For those unfamiliar with the work of documentary filmmaker Mads Brügger, he combines the nest-poking intentions of a Morgan Spurlock, the invented personas of a Sacha Baron Cohen and the lilting narration of a Werner Herzog. Previously the brains behind 2010’s “The Red Chapel,” in which he infiltrated North Korea, Brügger has now set his sights on the diamond-smuggling exploits of Central Africa with “The Ambassador.”
The Dane is out to expose the process by which often white businessmen purchase diplomatic papers from outside parties (to the tune of $135,000 USD) in order to become an inscrutable -- if not merely unscrupulous -- figure on behalf of any number of war-torn countries and subsequently travel through customs elsewhere with relative ease, carrying either large sums of money there or valuable amounts of diamonds back.
Of course, it’s a tricky trade, where bribes are important (delivered in “envelopes of happiness"), but the paper isn’t nearly as vital as the paperwork that it buys. Everyone in Liberia (for which Brügger is serving as consul) and the Central African Republic (“If the Congo was the heart of darkness, then it was the appendix”) is there to make a buck, and even certain European nations see to it that their interests abroad remain protected from outsiders looking to set up so much as a match factory in their prized part of the world (as our man attempts to do).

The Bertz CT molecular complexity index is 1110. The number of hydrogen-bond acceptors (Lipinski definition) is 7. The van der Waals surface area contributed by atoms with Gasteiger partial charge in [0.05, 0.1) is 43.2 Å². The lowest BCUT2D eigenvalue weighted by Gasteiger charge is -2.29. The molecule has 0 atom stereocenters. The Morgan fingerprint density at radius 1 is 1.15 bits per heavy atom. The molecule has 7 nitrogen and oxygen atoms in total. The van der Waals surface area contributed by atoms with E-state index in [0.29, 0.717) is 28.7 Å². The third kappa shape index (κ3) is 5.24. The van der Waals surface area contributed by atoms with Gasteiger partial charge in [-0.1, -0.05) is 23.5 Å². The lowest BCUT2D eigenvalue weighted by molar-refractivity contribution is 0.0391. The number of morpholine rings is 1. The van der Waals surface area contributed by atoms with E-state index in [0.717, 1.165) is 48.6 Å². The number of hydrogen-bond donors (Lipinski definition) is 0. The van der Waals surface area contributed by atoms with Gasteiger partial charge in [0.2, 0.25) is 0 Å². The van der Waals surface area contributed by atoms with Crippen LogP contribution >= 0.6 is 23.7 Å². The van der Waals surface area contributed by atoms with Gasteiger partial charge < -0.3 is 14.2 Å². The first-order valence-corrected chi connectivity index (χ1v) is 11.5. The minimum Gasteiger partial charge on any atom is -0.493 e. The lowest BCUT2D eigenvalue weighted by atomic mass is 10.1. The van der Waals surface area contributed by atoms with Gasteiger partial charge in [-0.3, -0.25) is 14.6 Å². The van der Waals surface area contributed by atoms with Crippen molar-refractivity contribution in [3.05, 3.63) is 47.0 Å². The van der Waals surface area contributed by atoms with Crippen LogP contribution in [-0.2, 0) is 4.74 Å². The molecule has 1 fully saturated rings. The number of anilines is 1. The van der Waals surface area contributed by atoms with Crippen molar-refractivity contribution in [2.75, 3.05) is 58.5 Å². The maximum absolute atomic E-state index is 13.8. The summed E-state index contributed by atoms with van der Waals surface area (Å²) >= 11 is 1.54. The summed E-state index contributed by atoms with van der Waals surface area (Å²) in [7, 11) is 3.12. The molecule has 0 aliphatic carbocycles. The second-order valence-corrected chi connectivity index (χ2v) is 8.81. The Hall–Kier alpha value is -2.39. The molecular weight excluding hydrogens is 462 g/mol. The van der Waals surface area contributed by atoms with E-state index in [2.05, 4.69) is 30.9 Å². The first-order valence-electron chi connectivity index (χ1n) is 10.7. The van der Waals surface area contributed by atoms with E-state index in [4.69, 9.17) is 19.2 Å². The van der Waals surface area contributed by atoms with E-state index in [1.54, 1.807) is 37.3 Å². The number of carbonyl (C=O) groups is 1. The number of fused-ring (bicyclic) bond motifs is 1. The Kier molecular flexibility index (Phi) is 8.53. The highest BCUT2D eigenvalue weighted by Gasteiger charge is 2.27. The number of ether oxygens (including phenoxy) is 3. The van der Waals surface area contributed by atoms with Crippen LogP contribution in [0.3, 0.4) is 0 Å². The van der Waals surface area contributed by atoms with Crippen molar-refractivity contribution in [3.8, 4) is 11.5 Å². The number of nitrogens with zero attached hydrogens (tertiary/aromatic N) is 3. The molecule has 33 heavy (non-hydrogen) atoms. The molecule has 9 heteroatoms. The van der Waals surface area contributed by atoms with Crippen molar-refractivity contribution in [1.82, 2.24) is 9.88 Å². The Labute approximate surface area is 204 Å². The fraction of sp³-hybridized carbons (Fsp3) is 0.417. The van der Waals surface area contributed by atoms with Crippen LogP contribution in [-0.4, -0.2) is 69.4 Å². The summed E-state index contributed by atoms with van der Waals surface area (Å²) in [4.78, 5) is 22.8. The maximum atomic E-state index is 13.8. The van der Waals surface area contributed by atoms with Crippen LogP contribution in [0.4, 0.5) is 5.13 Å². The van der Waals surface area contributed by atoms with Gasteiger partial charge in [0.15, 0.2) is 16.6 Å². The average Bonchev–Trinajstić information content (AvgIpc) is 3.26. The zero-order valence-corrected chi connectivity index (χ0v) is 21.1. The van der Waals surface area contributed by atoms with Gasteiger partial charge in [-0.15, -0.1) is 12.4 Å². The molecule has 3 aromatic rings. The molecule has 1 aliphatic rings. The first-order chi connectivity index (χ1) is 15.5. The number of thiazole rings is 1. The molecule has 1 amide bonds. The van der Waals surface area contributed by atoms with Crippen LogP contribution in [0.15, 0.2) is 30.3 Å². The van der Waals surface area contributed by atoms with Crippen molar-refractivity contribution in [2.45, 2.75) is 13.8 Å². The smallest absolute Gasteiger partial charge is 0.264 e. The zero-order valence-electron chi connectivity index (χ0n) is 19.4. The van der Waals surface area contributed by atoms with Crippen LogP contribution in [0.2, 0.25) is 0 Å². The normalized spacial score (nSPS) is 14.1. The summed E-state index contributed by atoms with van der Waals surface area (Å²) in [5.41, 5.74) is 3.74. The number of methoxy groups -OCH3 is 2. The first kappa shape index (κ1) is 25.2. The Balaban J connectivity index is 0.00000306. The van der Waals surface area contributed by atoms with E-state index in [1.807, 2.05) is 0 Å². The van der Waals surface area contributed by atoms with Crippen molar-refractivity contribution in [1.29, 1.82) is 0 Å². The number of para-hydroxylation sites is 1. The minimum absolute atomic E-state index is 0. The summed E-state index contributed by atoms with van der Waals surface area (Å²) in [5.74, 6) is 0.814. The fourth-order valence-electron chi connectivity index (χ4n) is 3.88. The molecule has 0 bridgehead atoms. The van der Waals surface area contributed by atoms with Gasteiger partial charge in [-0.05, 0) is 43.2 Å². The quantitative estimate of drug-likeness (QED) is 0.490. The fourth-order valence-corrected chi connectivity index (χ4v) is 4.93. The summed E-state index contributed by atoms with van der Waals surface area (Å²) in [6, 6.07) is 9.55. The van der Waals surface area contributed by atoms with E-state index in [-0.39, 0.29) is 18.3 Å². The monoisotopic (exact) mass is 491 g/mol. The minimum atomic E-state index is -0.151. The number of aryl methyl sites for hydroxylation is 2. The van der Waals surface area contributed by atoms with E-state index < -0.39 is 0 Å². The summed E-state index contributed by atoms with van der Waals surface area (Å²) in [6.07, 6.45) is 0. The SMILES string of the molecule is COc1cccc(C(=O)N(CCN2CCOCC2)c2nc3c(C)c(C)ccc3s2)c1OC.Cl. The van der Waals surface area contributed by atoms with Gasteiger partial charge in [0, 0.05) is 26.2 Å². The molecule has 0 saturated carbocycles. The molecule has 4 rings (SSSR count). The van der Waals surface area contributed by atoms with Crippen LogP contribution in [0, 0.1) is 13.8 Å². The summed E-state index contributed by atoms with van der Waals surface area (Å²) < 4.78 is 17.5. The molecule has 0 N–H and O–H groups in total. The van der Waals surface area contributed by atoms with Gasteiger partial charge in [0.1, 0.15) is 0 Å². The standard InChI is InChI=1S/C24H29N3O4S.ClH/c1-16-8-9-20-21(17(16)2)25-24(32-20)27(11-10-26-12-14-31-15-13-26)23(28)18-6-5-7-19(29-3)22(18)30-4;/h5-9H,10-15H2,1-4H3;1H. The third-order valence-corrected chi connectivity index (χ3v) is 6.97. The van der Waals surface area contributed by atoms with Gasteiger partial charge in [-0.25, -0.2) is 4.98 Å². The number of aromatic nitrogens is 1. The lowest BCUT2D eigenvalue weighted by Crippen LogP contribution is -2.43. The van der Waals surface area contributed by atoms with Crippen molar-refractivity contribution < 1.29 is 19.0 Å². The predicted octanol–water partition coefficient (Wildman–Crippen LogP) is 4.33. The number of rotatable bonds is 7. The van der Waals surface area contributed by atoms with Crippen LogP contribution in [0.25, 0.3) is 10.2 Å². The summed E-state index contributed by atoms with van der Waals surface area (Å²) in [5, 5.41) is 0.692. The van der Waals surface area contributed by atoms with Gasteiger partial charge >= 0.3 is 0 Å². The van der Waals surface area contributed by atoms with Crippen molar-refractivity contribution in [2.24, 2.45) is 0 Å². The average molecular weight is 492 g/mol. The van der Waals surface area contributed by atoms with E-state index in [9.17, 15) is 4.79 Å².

What Brügger captures with his sometimes rather ideally hidden cameras is a well-oiled system of modern colonialism, with his M.O. primarily consisting of dropping into this region under the guise of civility and commerce and screwing with individuals who screw one another over for a living until he finally risks being screwed over by them himself, or worse. "If you’re not at the table," he’s warned, "then you’re on the menu," and the result is a frequently amusing exploration of the dual frustrations of deep-seated corruption and dizzying bureaucracy that carries the pretense of provocative investigative journalism.
However, as the film goes on, that very pretense lacks any sense of righteous indignation behind it towards the circumstances that locals now find themselves contending with. The opening titles are set to The Ink Spots’ “I Don’t Want to Set the World on Fire,” and that admission seems to be part of the problem. The emphasis on his droll deception of the rich and greedy ultimately gives the film all the weight of an elaborate, expensive prank; when in doubt, mock pygmies, mention Hitler and chalk the lack of a satisfying on-screen resolution to the secrecy of the realm that the filmmakers had otherwise been determined to unveil.
To perhaps more aptly compare this documentary stunt to those diamonds in the rough on which Brügger is so eager to get his hands, "The Ambassador" has its fair share of sharp angles, but it falls shy of being a true gem.
“The Ambassador” is currently available On Demand and opens in select cities beginning on August 29th.